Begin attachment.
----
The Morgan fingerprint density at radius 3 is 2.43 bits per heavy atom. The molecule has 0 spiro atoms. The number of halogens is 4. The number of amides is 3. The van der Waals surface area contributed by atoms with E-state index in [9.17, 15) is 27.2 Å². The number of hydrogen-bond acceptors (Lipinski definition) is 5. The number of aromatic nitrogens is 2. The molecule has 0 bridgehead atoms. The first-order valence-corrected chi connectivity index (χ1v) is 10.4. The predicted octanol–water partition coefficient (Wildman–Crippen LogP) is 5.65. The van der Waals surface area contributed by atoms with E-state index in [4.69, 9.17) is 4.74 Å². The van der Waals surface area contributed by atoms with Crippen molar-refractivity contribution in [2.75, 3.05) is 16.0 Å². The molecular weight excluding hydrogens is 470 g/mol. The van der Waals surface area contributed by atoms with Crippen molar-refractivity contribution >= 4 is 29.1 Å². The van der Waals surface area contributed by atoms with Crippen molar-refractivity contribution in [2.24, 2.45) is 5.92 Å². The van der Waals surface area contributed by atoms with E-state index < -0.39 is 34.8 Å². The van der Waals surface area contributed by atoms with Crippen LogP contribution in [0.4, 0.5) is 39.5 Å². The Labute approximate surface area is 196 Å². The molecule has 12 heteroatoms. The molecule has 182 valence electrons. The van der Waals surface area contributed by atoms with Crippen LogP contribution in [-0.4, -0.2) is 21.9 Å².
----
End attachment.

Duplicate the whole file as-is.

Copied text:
The Morgan fingerprint density at radius 3 is 2.43 bits per heavy atom. The molecule has 0 spiro atoms. The number of halogens is 4. The number of amides is 3. The van der Waals surface area contributed by atoms with E-state index in [9.17, 15) is 27.2 Å². The number of hydrogen-bond acceptors (Lipinski definition) is 5. The number of aromatic nitrogens is 2. The molecule has 0 bridgehead atoms. The first-order valence-corrected chi connectivity index (χ1v) is 10.4. The predicted octanol–water partition coefficient (Wildman–Crippen LogP) is 5.65. The van der Waals surface area contributed by atoms with E-state index in [4.69, 9.17) is 4.74 Å². The van der Waals surface area contributed by atoms with Crippen molar-refractivity contribution in [2.75, 3.05) is 16.0 Å². The molecular weight excluding hydrogens is 470 g/mol. The van der Waals surface area contributed by atoms with Crippen molar-refractivity contribution >= 4 is 29.1 Å². The van der Waals surface area contributed by atoms with Crippen molar-refractivity contribution in [2.24, 2.45) is 5.92 Å². The van der Waals surface area contributed by atoms with E-state index < -0.39 is 34.8 Å². The van der Waals surface area contributed by atoms with Crippen LogP contribution in [0.4, 0.5) is 39.5 Å². The Labute approximate surface area is 196 Å². The molecule has 12 heteroatoms. The molecule has 182 valence electrons. The van der Waals surface area contributed by atoms with Crippen LogP contribution in [-0.4, -0.2) is 21.9 Å².